A passionate fan of ice fishing shares his fatherly tips and advice for passing along the love of winter angling to the next generation. (Bucket of barbies and snow angels noted.)
This story is featured in the February 2018 issue of Traverse, Northern Michigan’s Magazine. Get your copy!
– How to Go Ice Fishing with Kids –
Cutting through wispy gray clouds, a rare February sun flashes off a scrim of fresh snow on Walloon Lake and lights up the red hair peeking from my daughters’ hoods as they roll and giggle in a snow bank. Grateful for the radiant warmth ebbing into my gloves, I slide our vintage snowmobile off its trailer and set to work loading way too much gear for a five-hour ice fishing trip. A bucket of Barbie dolls is nested between tip-ups, tackle bags and a sloshing minnow bucket. A small barbecue grill is secured with a bungee cord. The ice auger, bright blue and red in the fierce winter light, clips into its rack on the back of the sled. As the truck bed empties, I tick down the mental checklist of provisions: portable shanty, propane heater, drinks, snacks, a hand winch in case we get stuck in slush. Captain Cook made it to the Bering Strait carting half this much stuff. With the sled loaded and our snow machine idling smoothly, the girls jam helmets over their pink balaclavas, and we motor toward a distant weed edge for an afternoon of fresh air and, with luck, a bucket of yellow perch.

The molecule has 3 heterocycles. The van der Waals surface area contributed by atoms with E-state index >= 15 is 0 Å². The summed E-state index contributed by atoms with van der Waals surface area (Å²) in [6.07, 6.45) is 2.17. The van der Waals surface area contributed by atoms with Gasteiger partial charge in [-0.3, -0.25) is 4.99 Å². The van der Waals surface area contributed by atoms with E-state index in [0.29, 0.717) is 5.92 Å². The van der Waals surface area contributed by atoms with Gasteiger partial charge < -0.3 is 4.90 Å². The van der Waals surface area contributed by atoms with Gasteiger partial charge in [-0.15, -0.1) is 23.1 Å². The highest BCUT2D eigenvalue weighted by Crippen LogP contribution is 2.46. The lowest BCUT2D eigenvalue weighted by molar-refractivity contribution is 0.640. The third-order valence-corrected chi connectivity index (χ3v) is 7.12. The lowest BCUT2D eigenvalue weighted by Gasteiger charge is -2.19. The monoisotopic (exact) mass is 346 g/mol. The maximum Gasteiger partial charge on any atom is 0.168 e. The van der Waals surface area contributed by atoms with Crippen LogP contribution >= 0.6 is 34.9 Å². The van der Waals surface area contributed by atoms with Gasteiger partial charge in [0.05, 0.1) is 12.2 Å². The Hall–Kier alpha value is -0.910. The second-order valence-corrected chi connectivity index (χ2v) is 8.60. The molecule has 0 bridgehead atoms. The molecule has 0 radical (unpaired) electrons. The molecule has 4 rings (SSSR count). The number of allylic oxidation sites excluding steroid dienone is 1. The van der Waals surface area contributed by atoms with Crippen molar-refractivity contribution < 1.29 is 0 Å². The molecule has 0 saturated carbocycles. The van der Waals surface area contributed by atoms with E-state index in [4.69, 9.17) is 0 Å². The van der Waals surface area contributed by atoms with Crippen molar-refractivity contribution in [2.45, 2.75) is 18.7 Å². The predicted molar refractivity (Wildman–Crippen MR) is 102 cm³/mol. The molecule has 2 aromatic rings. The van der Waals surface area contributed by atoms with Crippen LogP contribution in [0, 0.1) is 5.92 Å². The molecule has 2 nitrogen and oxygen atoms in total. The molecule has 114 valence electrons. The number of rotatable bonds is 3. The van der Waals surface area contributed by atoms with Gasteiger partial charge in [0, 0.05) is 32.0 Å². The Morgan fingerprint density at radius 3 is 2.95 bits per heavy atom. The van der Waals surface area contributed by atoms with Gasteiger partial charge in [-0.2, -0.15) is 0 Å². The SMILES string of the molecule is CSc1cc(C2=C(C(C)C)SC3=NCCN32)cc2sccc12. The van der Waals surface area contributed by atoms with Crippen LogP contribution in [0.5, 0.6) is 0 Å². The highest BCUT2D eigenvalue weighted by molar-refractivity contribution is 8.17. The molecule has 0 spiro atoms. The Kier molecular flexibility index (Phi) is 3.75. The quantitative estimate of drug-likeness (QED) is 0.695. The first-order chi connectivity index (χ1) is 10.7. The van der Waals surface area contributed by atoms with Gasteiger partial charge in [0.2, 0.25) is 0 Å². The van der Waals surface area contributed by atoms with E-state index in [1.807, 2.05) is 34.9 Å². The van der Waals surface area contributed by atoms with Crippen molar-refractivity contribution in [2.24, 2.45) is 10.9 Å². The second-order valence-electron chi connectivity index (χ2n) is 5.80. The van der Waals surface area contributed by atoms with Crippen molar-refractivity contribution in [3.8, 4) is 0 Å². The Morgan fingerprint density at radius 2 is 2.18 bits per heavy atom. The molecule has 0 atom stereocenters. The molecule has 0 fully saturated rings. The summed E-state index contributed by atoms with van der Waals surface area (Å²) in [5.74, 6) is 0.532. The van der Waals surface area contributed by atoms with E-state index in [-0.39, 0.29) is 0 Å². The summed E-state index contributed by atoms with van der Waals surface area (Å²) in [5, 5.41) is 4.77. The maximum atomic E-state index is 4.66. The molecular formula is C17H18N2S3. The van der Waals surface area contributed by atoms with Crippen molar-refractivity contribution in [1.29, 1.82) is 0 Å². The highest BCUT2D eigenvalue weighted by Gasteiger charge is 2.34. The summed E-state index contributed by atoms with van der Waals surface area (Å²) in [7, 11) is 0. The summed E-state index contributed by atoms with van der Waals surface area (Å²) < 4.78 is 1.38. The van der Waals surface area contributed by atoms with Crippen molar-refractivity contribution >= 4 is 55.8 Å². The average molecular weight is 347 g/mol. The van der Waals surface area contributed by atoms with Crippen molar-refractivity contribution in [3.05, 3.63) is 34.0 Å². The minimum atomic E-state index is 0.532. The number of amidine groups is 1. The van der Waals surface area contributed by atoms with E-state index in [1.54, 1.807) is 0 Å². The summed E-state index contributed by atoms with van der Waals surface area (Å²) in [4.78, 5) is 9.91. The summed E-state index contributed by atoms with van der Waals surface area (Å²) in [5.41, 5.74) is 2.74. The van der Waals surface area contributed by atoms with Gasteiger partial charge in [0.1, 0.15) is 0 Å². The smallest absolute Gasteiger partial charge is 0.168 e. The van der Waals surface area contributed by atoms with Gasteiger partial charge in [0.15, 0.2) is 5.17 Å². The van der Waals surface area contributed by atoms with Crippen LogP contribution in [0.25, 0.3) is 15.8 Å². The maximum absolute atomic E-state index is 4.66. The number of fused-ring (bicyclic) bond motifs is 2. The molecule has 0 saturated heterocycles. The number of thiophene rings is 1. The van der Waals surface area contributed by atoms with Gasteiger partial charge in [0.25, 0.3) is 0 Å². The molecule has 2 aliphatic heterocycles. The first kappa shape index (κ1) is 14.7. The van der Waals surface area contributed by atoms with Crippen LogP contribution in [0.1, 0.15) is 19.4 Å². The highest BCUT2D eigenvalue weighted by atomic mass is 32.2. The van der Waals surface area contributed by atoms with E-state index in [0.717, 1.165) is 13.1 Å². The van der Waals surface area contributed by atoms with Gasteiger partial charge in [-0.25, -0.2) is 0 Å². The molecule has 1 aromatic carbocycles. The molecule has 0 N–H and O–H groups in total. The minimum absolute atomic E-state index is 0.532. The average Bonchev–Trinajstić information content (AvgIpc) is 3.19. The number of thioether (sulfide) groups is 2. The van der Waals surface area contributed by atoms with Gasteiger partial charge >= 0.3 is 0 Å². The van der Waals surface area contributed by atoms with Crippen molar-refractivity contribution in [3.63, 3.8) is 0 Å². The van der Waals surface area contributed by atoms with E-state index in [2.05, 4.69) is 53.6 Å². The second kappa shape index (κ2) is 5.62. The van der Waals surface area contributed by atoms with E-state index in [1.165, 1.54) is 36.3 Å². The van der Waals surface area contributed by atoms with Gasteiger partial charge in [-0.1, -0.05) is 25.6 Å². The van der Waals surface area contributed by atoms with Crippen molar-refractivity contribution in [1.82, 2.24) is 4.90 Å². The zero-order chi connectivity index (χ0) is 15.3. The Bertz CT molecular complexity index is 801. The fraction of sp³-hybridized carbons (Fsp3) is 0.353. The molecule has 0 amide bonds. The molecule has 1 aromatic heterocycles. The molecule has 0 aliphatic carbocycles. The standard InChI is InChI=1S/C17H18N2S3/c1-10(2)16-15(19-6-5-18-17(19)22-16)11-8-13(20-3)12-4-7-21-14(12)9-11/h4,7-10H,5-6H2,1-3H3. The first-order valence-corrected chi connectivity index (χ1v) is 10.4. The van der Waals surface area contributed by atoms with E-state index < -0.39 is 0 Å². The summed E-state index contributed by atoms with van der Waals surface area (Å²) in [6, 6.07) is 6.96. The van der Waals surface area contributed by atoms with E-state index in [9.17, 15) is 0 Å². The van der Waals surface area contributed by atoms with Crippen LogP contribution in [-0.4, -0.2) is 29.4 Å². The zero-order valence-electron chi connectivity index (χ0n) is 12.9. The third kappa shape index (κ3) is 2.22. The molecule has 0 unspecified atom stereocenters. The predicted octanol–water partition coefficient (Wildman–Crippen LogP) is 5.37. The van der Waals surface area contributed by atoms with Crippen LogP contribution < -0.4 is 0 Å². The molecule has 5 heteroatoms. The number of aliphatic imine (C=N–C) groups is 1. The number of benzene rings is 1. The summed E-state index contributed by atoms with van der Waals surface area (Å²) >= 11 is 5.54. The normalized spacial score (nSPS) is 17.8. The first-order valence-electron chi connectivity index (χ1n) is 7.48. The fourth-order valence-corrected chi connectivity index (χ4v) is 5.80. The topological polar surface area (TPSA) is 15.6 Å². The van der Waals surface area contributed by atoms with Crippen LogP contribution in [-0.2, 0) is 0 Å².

Jim Harrison famously titled ice fishing “the moronic sport,” and, hard water enthusiast though I am, I’ll readily admit it’s not for everyone. Harrison’s hilariously chilling account recalls the frost-bitten traumas of trailing other bored sportsmen onto the wind-whipped moonscape of Lake Michigan bays to gruntingly hand chisel through two feet of ice, get drunk on an upturned bucket and trundle home frostbitten and fishless. While various iterations of Harrison’s experience are certainly still possible, advances in gear and technology over the last 50 years have stepped in to mediate the suffering. Ice fishing can be comfortable and offer an opportunity for families to spend time outdoors while, if the fishgods smile, catching dinner.